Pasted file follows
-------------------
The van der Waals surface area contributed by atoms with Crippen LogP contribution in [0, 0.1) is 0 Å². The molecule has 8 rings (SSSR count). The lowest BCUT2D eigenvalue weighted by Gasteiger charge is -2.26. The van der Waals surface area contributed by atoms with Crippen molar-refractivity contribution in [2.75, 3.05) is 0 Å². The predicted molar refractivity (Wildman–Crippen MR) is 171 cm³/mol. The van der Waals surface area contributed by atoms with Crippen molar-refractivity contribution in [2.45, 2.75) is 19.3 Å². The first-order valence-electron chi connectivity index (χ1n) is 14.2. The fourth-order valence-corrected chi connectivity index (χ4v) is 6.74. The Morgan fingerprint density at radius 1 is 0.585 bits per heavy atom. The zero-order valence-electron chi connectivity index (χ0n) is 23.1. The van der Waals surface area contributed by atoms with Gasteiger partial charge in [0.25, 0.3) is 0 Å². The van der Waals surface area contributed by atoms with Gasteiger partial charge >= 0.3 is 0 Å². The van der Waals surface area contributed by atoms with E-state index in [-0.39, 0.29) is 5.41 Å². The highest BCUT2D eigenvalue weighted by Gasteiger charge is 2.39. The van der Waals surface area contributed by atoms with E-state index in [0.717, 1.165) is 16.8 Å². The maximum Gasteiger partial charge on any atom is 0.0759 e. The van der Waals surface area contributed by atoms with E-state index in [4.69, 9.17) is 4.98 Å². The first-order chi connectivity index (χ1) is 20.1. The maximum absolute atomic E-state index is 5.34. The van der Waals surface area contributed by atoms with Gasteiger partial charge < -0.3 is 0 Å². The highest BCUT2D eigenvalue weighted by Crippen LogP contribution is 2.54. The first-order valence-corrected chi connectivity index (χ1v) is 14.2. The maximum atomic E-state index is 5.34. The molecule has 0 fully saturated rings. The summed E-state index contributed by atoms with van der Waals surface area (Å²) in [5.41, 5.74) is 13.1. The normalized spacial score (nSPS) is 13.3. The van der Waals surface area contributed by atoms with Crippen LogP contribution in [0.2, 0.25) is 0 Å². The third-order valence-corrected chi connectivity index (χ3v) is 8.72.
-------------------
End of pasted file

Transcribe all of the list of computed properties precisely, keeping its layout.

The van der Waals surface area contributed by atoms with Crippen LogP contribution in [0, 0.1) is 0 Å². The molecule has 8 rings (SSSR count). The lowest BCUT2D eigenvalue weighted by Gasteiger charge is -2.26. The van der Waals surface area contributed by atoms with Crippen molar-refractivity contribution in [2.75, 3.05) is 0 Å². The predicted molar refractivity (Wildman–Crippen MR) is 171 cm³/mol. The van der Waals surface area contributed by atoms with Crippen molar-refractivity contribution in [2.45, 2.75) is 19.3 Å². The first-order valence-electron chi connectivity index (χ1n) is 14.2. The fourth-order valence-corrected chi connectivity index (χ4v) is 6.74. The Morgan fingerprint density at radius 1 is 0.585 bits per heavy atom. The zero-order valence-electron chi connectivity index (χ0n) is 23.1. The van der Waals surface area contributed by atoms with Gasteiger partial charge in [0.25, 0.3) is 0 Å². The van der Waals surface area contributed by atoms with Gasteiger partial charge >= 0.3 is 0 Å². The van der Waals surface area contributed by atoms with E-state index in [-0.39, 0.29) is 5.41 Å². The highest BCUT2D eigenvalue weighted by Gasteiger charge is 2.39. The van der Waals surface area contributed by atoms with E-state index in [0.717, 1.165) is 16.8 Å². The maximum Gasteiger partial charge on any atom is 0.0759 e. The van der Waals surface area contributed by atoms with E-state index in [4.69, 9.17) is 4.98 Å². The first-order chi connectivity index (χ1) is 20.1. The maximum absolute atomic E-state index is 5.34. The van der Waals surface area contributed by atoms with Gasteiger partial charge < -0.3 is 0 Å². The highest BCUT2D eigenvalue weighted by Crippen LogP contribution is 2.54. The first-order valence-corrected chi connectivity index (χ1v) is 14.2. The maximum atomic E-state index is 5.34. The molecule has 0 fully saturated rings. The summed E-state index contributed by atoms with van der Waals surface area (Å²) in [5.41, 5.74) is 13.1. The normalized spacial score (nSPS) is 13.3. The van der Waals surface area contributed by atoms with Crippen LogP contribution in [0.2, 0.25) is 0 Å². The third-order valence-corrected chi connectivity index (χ3v) is 8.72.